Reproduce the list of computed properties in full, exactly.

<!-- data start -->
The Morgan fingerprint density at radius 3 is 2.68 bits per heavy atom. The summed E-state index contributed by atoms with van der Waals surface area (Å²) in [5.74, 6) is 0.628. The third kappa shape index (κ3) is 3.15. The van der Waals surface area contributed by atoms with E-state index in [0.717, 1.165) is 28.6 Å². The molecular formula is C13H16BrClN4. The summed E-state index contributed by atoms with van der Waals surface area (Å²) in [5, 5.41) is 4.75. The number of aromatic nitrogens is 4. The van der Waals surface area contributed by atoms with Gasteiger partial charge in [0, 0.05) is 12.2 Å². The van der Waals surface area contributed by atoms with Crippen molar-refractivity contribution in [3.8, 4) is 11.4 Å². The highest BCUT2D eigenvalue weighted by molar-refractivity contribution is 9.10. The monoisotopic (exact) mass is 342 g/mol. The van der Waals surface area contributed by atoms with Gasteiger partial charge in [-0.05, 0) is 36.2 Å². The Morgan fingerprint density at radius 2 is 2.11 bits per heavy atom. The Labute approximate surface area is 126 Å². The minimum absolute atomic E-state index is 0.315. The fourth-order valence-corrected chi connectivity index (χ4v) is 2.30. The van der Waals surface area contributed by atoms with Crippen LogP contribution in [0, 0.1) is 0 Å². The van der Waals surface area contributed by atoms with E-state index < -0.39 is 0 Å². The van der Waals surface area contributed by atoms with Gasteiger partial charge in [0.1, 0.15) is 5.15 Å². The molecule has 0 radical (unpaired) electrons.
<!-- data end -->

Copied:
The Morgan fingerprint density at radius 3 is 2.68 bits per heavy atom. The summed E-state index contributed by atoms with van der Waals surface area (Å²) in [5.74, 6) is 0.628. The third kappa shape index (κ3) is 3.15. The van der Waals surface area contributed by atoms with E-state index in [0.717, 1.165) is 28.6 Å². The molecular formula is C13H16BrClN4. The summed E-state index contributed by atoms with van der Waals surface area (Å²) in [5, 5.41) is 4.75. The number of aromatic nitrogens is 4. The van der Waals surface area contributed by atoms with Gasteiger partial charge in [0, 0.05) is 12.2 Å². The van der Waals surface area contributed by atoms with Crippen molar-refractivity contribution in [3.8, 4) is 11.4 Å². The highest BCUT2D eigenvalue weighted by molar-refractivity contribution is 9.10. The monoisotopic (exact) mass is 342 g/mol. The van der Waals surface area contributed by atoms with Gasteiger partial charge in [-0.05, 0) is 36.2 Å². The Morgan fingerprint density at radius 2 is 2.11 bits per heavy atom. The Labute approximate surface area is 126 Å². The minimum absolute atomic E-state index is 0.315. The fourth-order valence-corrected chi connectivity index (χ4v) is 2.30. The van der Waals surface area contributed by atoms with Crippen LogP contribution in [0, 0.1) is 0 Å². The van der Waals surface area contributed by atoms with E-state index < -0.39 is 0 Å². The van der Waals surface area contributed by atoms with Gasteiger partial charge in [0.1, 0.15) is 5.15 Å². The molecule has 0 radical (unpaired) electrons.